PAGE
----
Category Archives: technology

What price a byline? (Or: what’s wrong with Knol)

A reader criticised my frequent referencing of Wikipedia in my last post, on the basis that everyone knows what WP is and that indeed some of us have Firefox extensions[1] to make quickly consulting it easy. I admitted he had a point, prompting another reader to protest that it doesn’t matter where the links go to, as long as they’re informative and well-written. The degree to which they were both right was strikingly indicative of how far WP has come. Given that it’s so often the first search result on Google for a huge number of queries, making explicit links to it can seem like adding links to for longer semantemes[2]. And the reason I reference it so often is that its collective writing style and usual accuracy is ideal for a quick introduction to what may be unfamiliar ground.

But its status as the #1 go-to place for so many Google queries didn’t go unnoticed in Mountain View. Yesterday Google finally released their long-in-development Knol. A “Knol” is an unnecessary neologism coined by Google to mean a “unit of knowledge”, but seems the basic idea is to compete with Wikipedia on the authoritative content front, by meeting one of the oft-heard (albeit not so much anymore, if only due to exhaustion) criticism of WP: that you can’t trust it because you don’t know who wrote it. Knol’s point of differences with WP are then as follows:

  • You can have more than article on a topic.
  • Articles are signed by their authors
  • Advertising will be displayed, and it will be split with authors.
  • The level of collaborative editing allowed on each article is controlled by the author, as is the licensing.

I’ve been reading through a few of its articles, and what’s striking me is what they’ve lost by not having universal editing. So often WP was compared to the Encyclopedia Brittanica. Knol tries to compromise between the two, but in doing so completely erodes the role of the editor. The person who doesn’t actually write the content, but polishes it to a publishable standard, and makes it consistent with the rest of the corpus of work. Today’s featured Knol is on Migraines and Migraine Management. It’s written by a neurologist, so you know it’s authoritative, and it doesn’t allow public editing, so you know it hasn’t been tampered with.

But compare it with WP’s article on Migraines, and you’ll see just how needing of an editor it is. It’s written as if it’s intended for paper, with non-hyperlinked cross references “Migraine is defined as a headache that [TABLE 2]:”. “[TABLE 2]”, is a JPEG image at reduced size. There’s no reason for that and not an actual HTML table. (Additionally Google, there’s no reason for the images to be inline with the content like that. Consider a Tufte-like layout, where the tables and references and footnotes can go out to the side).

Throughout Knol you’ll find all sort of bad design practice. I swear I saw image hotlinking in one article before. But in particular, a lot the seed articles seem to be HTML dumps of articles already written by medical professionals, like this one. It’s closed collaboration, so unlike WP, you can’t just drop in and quickly format that into something presentable (at present there’s no change in style, the intra-page headings are just capitalised, there’s an odd amount of whitespace, and the page title itself isn’t capitalised).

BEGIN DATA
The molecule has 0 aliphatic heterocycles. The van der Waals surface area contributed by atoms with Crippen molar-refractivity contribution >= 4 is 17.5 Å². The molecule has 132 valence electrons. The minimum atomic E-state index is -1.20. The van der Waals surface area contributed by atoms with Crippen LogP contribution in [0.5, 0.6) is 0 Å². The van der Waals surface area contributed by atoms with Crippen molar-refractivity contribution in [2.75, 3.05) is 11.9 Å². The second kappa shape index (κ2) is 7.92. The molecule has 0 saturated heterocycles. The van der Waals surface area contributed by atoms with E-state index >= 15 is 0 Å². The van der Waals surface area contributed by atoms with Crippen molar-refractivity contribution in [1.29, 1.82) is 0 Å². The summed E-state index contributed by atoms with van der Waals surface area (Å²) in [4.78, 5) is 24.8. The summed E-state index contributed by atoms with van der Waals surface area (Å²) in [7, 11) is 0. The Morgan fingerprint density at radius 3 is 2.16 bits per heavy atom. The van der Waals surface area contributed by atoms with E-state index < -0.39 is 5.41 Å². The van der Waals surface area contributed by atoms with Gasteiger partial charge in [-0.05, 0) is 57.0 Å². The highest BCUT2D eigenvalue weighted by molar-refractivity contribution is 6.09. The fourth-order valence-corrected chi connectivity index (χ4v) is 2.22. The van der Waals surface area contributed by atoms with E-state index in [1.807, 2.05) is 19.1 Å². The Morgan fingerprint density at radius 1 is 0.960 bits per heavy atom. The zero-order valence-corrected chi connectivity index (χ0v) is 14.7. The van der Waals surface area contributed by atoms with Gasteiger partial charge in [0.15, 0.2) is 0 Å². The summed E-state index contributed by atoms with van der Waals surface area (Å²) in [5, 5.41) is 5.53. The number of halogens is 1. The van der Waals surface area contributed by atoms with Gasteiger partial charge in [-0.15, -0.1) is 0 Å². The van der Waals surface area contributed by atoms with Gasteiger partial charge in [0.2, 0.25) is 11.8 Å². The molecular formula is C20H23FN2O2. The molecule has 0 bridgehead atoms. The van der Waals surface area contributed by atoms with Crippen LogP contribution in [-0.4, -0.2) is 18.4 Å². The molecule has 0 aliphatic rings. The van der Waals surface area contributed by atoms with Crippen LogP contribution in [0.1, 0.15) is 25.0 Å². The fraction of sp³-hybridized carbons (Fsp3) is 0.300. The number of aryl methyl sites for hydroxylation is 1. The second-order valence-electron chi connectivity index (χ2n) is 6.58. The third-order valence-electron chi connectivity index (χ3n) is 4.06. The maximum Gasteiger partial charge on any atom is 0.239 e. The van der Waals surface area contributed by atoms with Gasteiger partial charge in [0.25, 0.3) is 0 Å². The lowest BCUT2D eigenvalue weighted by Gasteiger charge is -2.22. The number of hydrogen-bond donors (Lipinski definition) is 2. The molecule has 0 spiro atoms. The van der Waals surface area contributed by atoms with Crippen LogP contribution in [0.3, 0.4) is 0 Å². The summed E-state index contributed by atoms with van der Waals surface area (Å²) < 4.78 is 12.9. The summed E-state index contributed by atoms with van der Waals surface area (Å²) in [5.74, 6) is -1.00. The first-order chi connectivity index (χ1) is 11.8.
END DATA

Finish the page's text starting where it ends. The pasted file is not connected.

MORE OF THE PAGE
There’s two big surprises here, given that this is a Google project, and how long it’s been in development there. And if they don’t fix this, I fear an epic failure.

The first is that they’ve provided such an unstructured writing environment. If you’re trying to create a body of high quality written material, there are ways you can structure your editing environment so that content conforms to certain styles and expectations. It’s particularly in Google’s interest to do so, since as they keep telling the SEO world, well-structured HTML and documents are easier for them to index and search. And yet Knol’s featured Migraines article has swathes of tabular content in the un-indexable, un-accessible JPEG format.

The second is much more subtle and can’t be fixed with as much of a technology patch as the first can. Google have failed to realise that often the most expert authors are going to be simultaneously the least equipped to properly format and polish their own documents (whether it be  due to lack of technical skills, or time), and also the least willing to submit their work to editorial changes from the unwashed anonymous masses. The fix for this I think will involve a recognition and separation of the two types of editing that happen on Wikipedia: authoring or fixing of content; and editing for quality control (fixing grammar, spelling, style, adding useful metadata to a document). Then build a system to acknowledge the good editors, not just the good authors. Then encourage authors to allow editorial changes from recognised quality editors. In fact, drop the “closed collaboration” option altogether.